The lectures will take place at 4 PM on Tuesday Nov. 29 and at 4:30 PM on Thursday Dec. 1. both in Abelson 131.  A full description of the lectures can be found below. Driving directions, maps, links to the MBTA, and so forth can be found at: http://www.brandeis.edu/about/visiting/directions.html.  If you need parking, please contact Catherine Broderick at cbroderi@brandeis.edu.  A reception will be held after the first lecture on Tuesday November 29th from 5pm – 7pm in the Faculty Club Lounge at Brandeis.  All are welcome.

Everybody should come out to hear this year’s lectures!  They promise to be a lot of fun.

THE MATHEMATICS OF DYNAMIC RANDOM NETWORKS
During the past decade, dynamic random networks have become increasingly important in communication and information technology.  Vast, self-engineered networks, like the Internet, the World Wide Web, and online social networks, have facilitated the flow of information, and served as media for social and economic interaction.  I will discuss both the mathematical challenges and opportunities that exist in describing these networks:  How do we model these networks – taking into account both observed features and incentives?  What processes occur on these networks, again motivated by strategic interactions and incentives, and how can we influence or control these processes?  What algorithms can we construct on these networks to make them more valuable to the participants?  In this talk, I will review the general classes of mathematical problems which arise on these networks, and present a few results which take into account mathematical, computer science and economic considerations.  I will also present a general theory of limits of sequences of networks, and discuss what this theory may tell us about dynamically growing networks.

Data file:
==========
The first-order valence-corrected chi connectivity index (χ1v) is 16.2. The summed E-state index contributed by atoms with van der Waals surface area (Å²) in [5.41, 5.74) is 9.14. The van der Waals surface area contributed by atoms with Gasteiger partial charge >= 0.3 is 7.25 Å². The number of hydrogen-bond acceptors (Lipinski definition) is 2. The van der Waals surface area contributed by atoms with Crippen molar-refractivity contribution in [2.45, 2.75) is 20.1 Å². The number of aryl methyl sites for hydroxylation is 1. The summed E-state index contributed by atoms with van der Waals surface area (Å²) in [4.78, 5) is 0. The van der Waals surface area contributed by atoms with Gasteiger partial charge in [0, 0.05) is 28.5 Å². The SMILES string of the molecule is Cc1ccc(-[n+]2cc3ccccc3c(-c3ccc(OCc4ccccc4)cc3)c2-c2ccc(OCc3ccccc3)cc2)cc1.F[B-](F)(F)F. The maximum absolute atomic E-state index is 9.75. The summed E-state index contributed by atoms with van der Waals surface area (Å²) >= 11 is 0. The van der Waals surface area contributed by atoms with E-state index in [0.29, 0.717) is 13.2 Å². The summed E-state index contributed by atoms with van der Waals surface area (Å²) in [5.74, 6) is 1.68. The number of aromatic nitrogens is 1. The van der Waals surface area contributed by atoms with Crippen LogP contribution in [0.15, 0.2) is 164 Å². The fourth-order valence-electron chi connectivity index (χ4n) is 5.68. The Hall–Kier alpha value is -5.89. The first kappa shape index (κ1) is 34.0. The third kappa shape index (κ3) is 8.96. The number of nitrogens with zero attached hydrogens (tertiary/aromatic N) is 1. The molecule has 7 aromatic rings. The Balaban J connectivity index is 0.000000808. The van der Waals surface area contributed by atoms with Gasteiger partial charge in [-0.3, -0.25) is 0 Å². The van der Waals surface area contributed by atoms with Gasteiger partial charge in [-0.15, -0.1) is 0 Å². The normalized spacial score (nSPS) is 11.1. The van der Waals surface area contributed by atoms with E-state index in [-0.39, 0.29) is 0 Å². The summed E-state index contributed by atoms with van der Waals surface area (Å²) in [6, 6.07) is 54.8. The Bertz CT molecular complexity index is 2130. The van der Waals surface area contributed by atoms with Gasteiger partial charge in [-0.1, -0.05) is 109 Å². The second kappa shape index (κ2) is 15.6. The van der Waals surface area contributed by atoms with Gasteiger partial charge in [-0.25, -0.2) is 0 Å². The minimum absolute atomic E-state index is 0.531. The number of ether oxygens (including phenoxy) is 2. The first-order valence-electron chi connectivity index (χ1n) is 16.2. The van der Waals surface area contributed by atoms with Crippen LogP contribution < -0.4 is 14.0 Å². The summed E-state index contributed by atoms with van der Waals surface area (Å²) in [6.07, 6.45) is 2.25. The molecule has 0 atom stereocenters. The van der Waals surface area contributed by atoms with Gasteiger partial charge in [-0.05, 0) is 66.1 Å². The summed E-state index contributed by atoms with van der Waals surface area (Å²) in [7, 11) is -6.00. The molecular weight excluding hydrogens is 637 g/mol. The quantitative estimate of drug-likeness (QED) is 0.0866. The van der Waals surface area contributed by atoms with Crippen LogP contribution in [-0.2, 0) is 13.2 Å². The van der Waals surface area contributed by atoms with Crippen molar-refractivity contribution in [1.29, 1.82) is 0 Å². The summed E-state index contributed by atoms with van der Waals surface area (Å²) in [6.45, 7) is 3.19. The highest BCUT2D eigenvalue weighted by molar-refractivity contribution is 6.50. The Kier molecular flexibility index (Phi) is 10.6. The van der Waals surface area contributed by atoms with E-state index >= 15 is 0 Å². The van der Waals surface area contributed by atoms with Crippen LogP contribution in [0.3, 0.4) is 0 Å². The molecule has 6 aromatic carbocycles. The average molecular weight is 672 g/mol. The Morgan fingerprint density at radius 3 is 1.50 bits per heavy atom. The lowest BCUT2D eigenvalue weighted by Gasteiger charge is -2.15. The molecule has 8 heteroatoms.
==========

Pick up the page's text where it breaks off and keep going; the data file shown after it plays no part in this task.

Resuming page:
LECTURE 1:  Models and Behavior of the Internet,  the World Wide Web and Online Social Networks
Although the Internet, the World Wide Web and online social networks have many distinct features, all have a self-organized structure, rather than the engineered architecture of previous networks, such as phone or transportation systems.  As a consequence of this self-organization, these networks have a host of properties which differ from those encountered in engineered structures:  a broad “power-law” distribution of connections (so-called “scale-invariance”), short paths between two given points (so-called “small world phenomena” like “six degrees of separation”), strong clustering (leading to so-called “communities and subcultures”), robustness to random errors, but vulnerability to malicious attack, etc.    During this lecture, I will first review some of the distinguishing observed features of these networks, and then discuss some of the models which have been devised to explain these features.  I will also discuss processes and algorithms on these networks, focusing on a few particular examples.